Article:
World Art Collections Exhibition

Sainsbury Centre for Visual Arts

Have fun at the Sainsbury Centre for Visual Arts this February half-term
and celebrate a history of Norfolk

and its place in the world


Visitors in the permanent collection
Photos: Andi Sapey

On Tuesday 16 February 2010 the Sainsbury Centre for Visual Arts, University of East Anglia (UEA), Norwich, launches Object of the Holiday, an exciting new series of free activities designed by Sainsbury Centre artists and guides, which features objects from the Centre’s permanent collections. This half-term the Object of the Month is the antler comb from the Robert and Lisa Sainsbury Collection. The comb is part of A History of the World, a BBC and British Museum partnership project, which uses museum objects to tell local and global stories in new ways with internet, television and radio. Object of the Holiday runs from Tuesday 16 February to Sunday 21 February 2010 and is free of charge. Booking is not required – drop in between 10am and 5pm.

“Object of the Holiday is a new initiative; each holiday we will have free drop-in activities for families linked to our permanent collections. The activities, which are all designed by our artist-consultants and guides, offer chance for families to do things together. They can have fun being creative and exploring the galleries, then relax in the gallery café or head outside to play in the beautiful parkland which surrounds the Centre. Call in to see us and let us take you round the world!” – Veronica Sekules, Head of Education and Research at the Sainsbury Centre.

During February half-term there will be lots to of Object of the Holiday activities to enjoy. Artist Sarah Florence has designed a fabulous new Activity Sketchbook with drawing, facts about the comb, a gallery trail and things to do at home. She has also developed a Make your own 3D caribou head for families to do together at the activity table. There will also be stories about the comb and other objects, developed by Sainsbury Centre guides, in the Living Area gallery (rugs kindly provided by Country and Eastern).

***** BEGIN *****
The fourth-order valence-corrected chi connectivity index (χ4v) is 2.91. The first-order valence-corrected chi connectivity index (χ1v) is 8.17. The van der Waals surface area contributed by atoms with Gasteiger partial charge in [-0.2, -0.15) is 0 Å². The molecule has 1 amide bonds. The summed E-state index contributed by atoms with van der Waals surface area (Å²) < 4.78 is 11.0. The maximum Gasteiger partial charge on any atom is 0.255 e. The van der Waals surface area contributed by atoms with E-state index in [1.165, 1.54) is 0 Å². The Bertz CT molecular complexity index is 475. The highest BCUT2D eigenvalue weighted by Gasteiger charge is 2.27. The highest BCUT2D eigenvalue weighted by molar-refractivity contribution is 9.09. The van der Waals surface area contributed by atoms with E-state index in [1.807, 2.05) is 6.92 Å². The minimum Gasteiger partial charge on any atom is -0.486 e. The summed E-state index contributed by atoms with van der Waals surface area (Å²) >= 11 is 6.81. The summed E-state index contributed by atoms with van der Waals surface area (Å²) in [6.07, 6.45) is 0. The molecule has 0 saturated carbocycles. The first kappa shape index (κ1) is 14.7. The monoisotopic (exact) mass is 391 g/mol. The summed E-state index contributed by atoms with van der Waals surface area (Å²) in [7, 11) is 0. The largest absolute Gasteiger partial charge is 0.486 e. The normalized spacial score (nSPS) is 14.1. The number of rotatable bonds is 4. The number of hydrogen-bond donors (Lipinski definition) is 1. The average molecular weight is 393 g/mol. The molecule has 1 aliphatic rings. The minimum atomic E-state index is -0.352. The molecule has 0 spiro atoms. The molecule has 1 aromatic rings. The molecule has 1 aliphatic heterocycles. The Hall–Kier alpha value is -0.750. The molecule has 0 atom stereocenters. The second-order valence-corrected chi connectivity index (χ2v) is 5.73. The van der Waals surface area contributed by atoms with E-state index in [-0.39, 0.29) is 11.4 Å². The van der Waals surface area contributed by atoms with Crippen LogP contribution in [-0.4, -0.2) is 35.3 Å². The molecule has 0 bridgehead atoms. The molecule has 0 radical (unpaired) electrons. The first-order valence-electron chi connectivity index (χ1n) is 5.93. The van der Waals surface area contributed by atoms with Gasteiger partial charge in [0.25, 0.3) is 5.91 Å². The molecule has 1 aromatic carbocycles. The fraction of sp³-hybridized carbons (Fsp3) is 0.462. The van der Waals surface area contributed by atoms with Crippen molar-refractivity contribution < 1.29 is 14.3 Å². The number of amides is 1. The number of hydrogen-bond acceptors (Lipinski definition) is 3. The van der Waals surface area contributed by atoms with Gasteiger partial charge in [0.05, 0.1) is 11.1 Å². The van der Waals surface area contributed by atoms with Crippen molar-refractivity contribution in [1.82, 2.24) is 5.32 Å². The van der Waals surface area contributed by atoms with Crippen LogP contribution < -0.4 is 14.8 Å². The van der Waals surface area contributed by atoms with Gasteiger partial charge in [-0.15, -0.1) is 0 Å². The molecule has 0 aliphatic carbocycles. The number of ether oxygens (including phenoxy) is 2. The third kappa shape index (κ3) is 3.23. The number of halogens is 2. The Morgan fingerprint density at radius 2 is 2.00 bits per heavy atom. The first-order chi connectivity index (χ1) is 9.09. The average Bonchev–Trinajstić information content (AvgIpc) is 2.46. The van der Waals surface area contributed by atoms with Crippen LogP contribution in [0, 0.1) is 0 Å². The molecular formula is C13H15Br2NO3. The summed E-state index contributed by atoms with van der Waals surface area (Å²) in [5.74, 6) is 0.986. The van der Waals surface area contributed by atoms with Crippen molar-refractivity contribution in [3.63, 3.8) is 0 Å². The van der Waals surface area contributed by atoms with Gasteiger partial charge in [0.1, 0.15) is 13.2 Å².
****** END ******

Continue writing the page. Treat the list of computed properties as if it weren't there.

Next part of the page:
On Tuesday 16 February, to launch the week, there will also be some exciting extra things to do. There will be chance to enjoy a special a collection story in the gallery, narrated by Sainsbury Centre guide Brenda Packman. Another of the guides, Eileen Conway, will be dressed for the occasion and will be giving Captain Vancouver tours of the permanent collection for children.

The antler comb is displayed as part of the Robert and Lisa Sainsbury Collection in the main Living Area gallery at the Sainsbury Centre. The object is one of ten from the BBC’s eastern region selected to tell a history of Norfolk and its place in the world.

Antler comb

“We are delighted to be involved in ‘A History of the World’, which promises to be a really exciting and innovative project, encouraging people to get more involved with our museums. We hope that people will come to see the comb and the hundreds of other objects from all around the world which are on display here. The Sainsbury Centre is a university museum with free admission to its permanent collections and is both a centre of research and learning, and a relaxed and friendly place for local people to enjoy” – Nichola Johnson, Director, Sainsbury Centre for Visual Arts.

The antler comb was collected at Cross Sound, southern Alaska, in July 1794 during Captain George Vancouver’s voyage in the Pacific on HMS Discovery (1791-5). The provenance of the comb makes it one of the earliest documented pieces to have been collected among the Tlingit people.